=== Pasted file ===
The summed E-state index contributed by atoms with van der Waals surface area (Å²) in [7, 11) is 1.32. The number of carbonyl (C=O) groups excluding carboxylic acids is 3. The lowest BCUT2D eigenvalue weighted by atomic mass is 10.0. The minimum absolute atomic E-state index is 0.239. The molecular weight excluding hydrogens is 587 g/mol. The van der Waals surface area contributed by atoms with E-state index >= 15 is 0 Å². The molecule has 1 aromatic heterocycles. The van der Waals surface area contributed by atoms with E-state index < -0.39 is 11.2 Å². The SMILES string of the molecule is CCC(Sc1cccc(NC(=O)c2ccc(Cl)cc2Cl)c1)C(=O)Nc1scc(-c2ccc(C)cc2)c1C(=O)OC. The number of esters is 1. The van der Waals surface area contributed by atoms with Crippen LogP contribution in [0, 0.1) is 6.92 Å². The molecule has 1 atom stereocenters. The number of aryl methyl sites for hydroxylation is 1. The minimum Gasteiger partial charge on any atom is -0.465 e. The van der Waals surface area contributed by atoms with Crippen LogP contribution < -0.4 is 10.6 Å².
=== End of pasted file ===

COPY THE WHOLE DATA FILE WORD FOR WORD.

The summed E-state index contributed by atoms with van der Waals surface area (Å²) in [7, 11) is 1.32. The number of carbonyl (C=O) groups excluding carboxylic acids is 3. The lowest BCUT2D eigenvalue weighted by atomic mass is 10.0. The minimum absolute atomic E-state index is 0.239. The molecular weight excluding hydrogens is 587 g/mol. The van der Waals surface area contributed by atoms with E-state index >= 15 is 0 Å². The molecule has 1 aromatic heterocycles. The van der Waals surface area contributed by atoms with E-state index < -0.39 is 11.2 Å². The SMILES string of the molecule is CCC(Sc1cccc(NC(=O)c2ccc(Cl)cc2Cl)c1)C(=O)Nc1scc(-c2ccc(C)cc2)c1C(=O)OC. The number of esters is 1. The van der Waals surface area contributed by atoms with Crippen LogP contribution in [0, 0.1) is 6.92 Å². The molecule has 1 atom stereocenters. The number of aryl methyl sites for hydroxylation is 1. The minimum Gasteiger partial charge on any atom is -0.465 e. The van der Waals surface area contributed by atoms with Crippen LogP contribution < -0.4 is 10.6 Å².